Proof of space (PoS) is a type of consensus algorithm achieved by demonstrating one's legitimate interest in a service (such as sending an email) by allocating a non-trivial amount of memory or disk space to solve a challenge presented by the service provider. The concept was formulated in 2013 by Dziembowski ''et al.'' and (with a different formulation) by Ateniese ''et al.''. Proofs of space are very similar to proofs of work (PoW), except that instead of computation, storage is used to earn cryptocurrency. Proof-of-space is different from memory-hard functions in that the bottleneck is not in the number of memory access events, but in the amount of memory required. After the release of Bitcoin, alternatives to its PoW mining mechanism were researched, and PoS was studied in the context of cryptocurrencies. Proofs of space are seen as a fairer and greener alternative by blockchain enthusiasts due to the general-purpose nature of storage and the lower energy cost required by s ...
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Proof Of Stake
Proof-of-stake (PoS) protocols are a class of consensus mechanisms for blockchains that work by selecting validators in proportion to their quantity of holdings in the associated cryptocurrency. This is done to avoid the computational cost of proof-of-work schemes. The first functioning use of PoS for cryptocurrency was Peercoin in 2012. Description For a blockchain transaction to be recognized, it must be appended to the blockchain. In the proof of stake blockchain the appending entities are named ''minters'' or (in the proof of work blockchains this task is carried out by the miners); in most protocols, the validators receive a reward for doing so. For the blockchain to remain secure, it must have a mechanism to prevent a malicious user or group from taking over a majority of validation. PoS accomplishes this by requiring that validators have some quantity of blockchain tokens, requiring potential attackers to acquire a large fraction of the tokens on the blockchain to m ...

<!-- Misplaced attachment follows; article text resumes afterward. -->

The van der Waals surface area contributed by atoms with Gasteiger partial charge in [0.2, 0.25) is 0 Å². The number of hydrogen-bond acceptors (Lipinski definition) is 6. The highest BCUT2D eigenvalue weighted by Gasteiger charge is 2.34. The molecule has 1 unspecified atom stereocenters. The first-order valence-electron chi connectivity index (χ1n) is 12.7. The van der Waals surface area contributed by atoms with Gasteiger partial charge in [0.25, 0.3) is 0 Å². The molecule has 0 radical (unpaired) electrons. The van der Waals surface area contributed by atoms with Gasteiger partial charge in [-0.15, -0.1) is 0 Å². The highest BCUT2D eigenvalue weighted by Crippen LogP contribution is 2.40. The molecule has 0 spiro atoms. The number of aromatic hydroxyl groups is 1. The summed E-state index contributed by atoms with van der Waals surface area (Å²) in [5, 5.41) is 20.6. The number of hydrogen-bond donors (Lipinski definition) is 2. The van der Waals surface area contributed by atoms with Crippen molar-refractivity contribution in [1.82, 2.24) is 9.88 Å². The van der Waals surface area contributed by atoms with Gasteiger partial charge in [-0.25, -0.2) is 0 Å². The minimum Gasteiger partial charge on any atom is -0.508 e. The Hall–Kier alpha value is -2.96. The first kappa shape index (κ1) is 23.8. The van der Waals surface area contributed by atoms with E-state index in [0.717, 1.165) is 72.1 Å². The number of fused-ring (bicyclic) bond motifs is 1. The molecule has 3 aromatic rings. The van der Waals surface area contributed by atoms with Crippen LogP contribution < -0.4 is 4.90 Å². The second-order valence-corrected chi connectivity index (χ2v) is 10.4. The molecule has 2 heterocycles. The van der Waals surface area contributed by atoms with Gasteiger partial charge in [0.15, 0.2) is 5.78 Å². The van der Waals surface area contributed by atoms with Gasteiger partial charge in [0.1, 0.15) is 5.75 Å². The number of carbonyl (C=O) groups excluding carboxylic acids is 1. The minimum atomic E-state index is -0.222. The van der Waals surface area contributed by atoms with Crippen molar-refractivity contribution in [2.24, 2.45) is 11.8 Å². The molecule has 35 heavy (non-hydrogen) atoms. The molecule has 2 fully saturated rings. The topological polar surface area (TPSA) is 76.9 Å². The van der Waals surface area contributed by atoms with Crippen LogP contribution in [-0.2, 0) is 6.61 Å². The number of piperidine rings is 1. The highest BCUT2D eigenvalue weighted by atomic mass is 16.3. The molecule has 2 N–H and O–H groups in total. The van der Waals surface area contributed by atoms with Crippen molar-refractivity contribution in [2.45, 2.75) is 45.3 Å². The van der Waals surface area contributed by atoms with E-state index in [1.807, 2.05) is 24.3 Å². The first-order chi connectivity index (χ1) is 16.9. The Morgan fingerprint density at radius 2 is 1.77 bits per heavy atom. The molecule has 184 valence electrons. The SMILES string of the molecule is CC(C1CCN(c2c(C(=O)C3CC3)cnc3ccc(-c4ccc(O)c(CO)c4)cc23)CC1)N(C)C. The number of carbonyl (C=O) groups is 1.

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Cryptographic Hash Function
A cryptographic hash function (CHF) is a hash algorithm (a map of an arbitrary binary string to a binary string with fixed size of n bits) that has special properties desirable for cryptography: * the probability of a particular n-bit output result (hash value) for a random input string ("message") is 2^ (like for any good hash), so the hash value can be used as a representative of the message; * finding an input string that matches a given hash value (a ''pre-image'') is unfeasible, unless the value is selected from a known pre-calculated dictionary (" rainbow table"). The ''resistance'' to such search is quantified as security strength, a cryptographic hash with n bits of hash value is expected to have a ''preimage resistance'' strength of n bits. A ''second preimage'' resistance strength, with the same expectations, refers to a similar problem of finding a second message that matches the given hash value when one message is already known; * finding any pair of different messa ...
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Proof Of Work
Proof of work (PoW) is a form of cryptographic proof in which one party (the ''prover'') proves to others (the ''verifiers'') that a certain amount of a specific computational effort has been expended. Verifiers can subsequently confirm this expenditure with minimal effort on their part. The concept was invented by Moni Naor and Cynthia Dwork in 1993 as a way to deter denial-of-service attacks and other service abuses such as spam on a network by requiring some work from a service requester, usually meaning processing time by a computer. The term "proof of work" was first coined and formalized in a 1999 paper by Markus Jakobsson and Ari Juels. Proof of work was later popularized by Bitcoin as a foundation for consensus in a permissionless decentralized network, in which miners compete to append blocks and mint new currency, each miner experiencing a success probability proportional to the computational effort expended. PoW and PoS ( proof of stake) remain the two best known ...
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Bitcoin